The goal is to rear the next generation of African leaders, who have a solid moral compass and academic/technical training. Watoto leadership believes - and is being proven right - that you can change a country from within if you provide capable leaders.

Today, Watoto Child Care Ministries has more than 2,500 children (ages 3 months and up), living and learning in villages across Uganda. Once the children are accepted into the program, they are a part of the family for life.

And the family needs to grow. War and AIDs have left 2.6 million orphans in Uganda, and Watoto can only assist 1 percent. The goal is to ramp that up to 10,000 children. That's where Steve Swigert and Kent Donica, an agricultural producer from southern Oklahoma, come into play.

A mission of sustainability

Two years ago, Steve and Kent joined their first mission trip to Uganda, expecting to assist in a small agricultural project. What they found was a calling that matched their particular skill sets.

After the first day of touring the facilities, Steve and Kent realized the profound impact a sustainable agricultural program could have on the ministry. The idea was simple: help Watoto raise as much of its own food as possible. This would put vegetables and protein into the mouths of the orphans and also provide products to sell that could generate a revenue stream and further fund the mission.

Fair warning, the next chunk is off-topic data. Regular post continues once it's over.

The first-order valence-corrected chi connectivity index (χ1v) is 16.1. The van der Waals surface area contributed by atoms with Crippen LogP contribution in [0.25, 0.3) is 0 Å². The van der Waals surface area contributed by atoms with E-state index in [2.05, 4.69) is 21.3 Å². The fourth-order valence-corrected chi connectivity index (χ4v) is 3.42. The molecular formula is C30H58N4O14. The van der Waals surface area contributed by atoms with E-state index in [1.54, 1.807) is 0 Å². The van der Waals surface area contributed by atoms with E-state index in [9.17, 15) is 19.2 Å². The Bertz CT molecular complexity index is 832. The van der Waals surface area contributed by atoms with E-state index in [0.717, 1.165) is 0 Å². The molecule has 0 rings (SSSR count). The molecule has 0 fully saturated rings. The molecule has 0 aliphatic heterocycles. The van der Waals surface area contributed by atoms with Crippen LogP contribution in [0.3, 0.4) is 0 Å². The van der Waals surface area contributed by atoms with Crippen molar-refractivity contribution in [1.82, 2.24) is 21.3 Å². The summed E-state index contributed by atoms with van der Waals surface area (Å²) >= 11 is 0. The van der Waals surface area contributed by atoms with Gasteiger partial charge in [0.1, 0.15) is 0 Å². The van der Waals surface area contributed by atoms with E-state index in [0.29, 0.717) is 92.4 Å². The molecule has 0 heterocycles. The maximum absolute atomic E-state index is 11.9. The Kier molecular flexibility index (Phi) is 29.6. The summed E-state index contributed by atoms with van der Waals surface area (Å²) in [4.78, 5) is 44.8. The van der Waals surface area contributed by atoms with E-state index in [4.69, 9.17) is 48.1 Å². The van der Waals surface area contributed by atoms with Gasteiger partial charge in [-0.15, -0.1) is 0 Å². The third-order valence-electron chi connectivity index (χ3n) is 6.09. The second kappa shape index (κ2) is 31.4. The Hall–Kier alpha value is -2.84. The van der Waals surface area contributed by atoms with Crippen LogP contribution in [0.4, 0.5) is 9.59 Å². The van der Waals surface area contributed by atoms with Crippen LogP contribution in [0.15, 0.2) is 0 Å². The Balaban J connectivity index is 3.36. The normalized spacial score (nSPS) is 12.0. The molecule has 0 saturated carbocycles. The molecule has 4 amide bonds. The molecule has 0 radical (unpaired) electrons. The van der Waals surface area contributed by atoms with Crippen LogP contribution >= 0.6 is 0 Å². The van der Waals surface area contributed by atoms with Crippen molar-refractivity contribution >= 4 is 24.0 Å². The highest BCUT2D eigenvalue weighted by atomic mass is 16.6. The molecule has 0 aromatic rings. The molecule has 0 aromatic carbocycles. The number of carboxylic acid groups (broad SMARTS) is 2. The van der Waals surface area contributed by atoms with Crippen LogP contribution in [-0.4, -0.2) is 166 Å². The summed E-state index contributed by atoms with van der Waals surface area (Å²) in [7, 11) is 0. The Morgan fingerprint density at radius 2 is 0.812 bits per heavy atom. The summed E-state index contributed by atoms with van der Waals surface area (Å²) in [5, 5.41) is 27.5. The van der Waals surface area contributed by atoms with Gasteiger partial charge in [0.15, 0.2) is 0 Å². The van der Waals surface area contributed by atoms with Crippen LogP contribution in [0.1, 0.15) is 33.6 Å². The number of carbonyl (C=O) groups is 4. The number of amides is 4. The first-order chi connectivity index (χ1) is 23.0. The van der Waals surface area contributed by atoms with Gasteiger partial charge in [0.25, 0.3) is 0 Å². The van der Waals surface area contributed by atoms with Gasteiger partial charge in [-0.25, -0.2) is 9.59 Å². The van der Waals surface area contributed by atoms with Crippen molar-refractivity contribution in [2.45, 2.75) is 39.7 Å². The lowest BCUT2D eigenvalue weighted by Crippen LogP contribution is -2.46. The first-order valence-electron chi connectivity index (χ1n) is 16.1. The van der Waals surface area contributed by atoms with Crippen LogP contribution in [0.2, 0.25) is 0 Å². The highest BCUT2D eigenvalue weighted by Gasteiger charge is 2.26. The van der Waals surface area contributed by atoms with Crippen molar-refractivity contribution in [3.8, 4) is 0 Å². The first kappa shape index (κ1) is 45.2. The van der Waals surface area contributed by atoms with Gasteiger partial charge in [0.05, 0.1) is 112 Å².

Steve and Kent sat together that first night - with tears in their eyes - knowing the substantial task before them. "It's like trying to take a sip from a fire hose," Steve said.

And so it began.

Steve and Kent helped the organization map out a plan to better utilize their land resources and build infrastructure, while providing invaluable education to Watoto workers about cropping and animal husbandry.

Steve has returned to Uganda eight times in the last 24 months. Each time, he answers more questions, provides counsel and support, and helps troubleshoot everyday problems.

If he doesn't have the expertise, he knows where to find it. Often Steve calls or emails back to the Noble Research Institute, and his fellow agricultural consultants provide the answers.

Between each trip, Steve, Kent (who has returned twice) and their church have marshaled resources. Agricultural producers and business owners who hear the Watoto story have donated equipment that is loaded into giant containers and shipped around the world. Special fundraisers have yielded funding for agricultural needs. And individuals touched by the mission have flocked to lend their particular expertise.

What started with one goat barn and 30 goats has blossomed into an agricultural endeavor very near to full-scale production. Each Watoto site has a different project. The goat barn at Suubi now holds 120 goats and provides enough milk for Watoto's baby home. The once unimagined chicken facility at Buloba is mere months from going online. The Buloba site also houses a feed mill and a 15,000- bushel grain storage facility. The eggs will provide protein to the children, as well as be sold for profit. The grain storage will save the organization tens of thousands of dollars by holding grain for use in the dry season.